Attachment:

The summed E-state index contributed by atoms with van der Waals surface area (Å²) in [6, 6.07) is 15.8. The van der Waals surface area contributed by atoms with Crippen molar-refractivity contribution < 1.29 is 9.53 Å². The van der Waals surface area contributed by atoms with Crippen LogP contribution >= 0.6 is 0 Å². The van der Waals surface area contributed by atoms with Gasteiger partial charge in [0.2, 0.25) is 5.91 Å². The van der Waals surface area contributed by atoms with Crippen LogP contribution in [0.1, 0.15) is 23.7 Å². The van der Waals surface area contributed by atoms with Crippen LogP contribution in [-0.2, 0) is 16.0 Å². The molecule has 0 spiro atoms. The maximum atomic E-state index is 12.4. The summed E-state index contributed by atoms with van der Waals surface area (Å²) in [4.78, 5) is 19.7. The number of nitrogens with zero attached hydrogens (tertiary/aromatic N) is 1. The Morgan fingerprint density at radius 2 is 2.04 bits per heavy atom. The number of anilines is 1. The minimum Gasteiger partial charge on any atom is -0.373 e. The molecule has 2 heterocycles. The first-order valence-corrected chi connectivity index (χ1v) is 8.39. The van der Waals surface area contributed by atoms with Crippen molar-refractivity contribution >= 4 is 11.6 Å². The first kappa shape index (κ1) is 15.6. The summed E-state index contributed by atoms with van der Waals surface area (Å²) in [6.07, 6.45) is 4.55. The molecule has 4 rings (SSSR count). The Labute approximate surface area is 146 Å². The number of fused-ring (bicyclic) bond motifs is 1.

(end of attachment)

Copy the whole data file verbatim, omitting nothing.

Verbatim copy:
The summed E-state index contributed by atoms with van der Waals surface area (Å²) in [6, 6.07) is 15.8. The van der Waals surface area contributed by atoms with Crippen molar-refractivity contribution < 1.29 is 9.53 Å². The van der Waals surface area contributed by atoms with Crippen LogP contribution >= 0.6 is 0 Å². The van der Waals surface area contributed by atoms with Gasteiger partial charge in [0.2, 0.25) is 5.91 Å². The van der Waals surface area contributed by atoms with Crippen LogP contribution in [0.1, 0.15) is 23.7 Å². The van der Waals surface area contributed by atoms with Crippen LogP contribution in [-0.2, 0) is 16.0 Å². The molecule has 0 spiro atoms. The maximum atomic E-state index is 12.4. The summed E-state index contributed by atoms with van der Waals surface area (Å²) in [4.78, 5) is 19.7. The number of nitrogens with zero attached hydrogens (tertiary/aromatic N) is 1. The Morgan fingerprint density at radius 2 is 2.04 bits per heavy atom. The number of anilines is 1. The minimum Gasteiger partial charge on any atom is -0.373 e. The molecule has 2 heterocycles. The first-order valence-corrected chi connectivity index (χ1v) is 8.39. The van der Waals surface area contributed by atoms with Crippen molar-refractivity contribution >= 4 is 11.6 Å². The first kappa shape index (κ1) is 15.6. The summed E-state index contributed by atoms with van der Waals surface area (Å²) in [6.07, 6.45) is 4.55. The molecule has 4 rings (SSSR count). The Labute approximate surface area is 146 Å². The number of fused-ring (bicyclic) bond motifs is 1.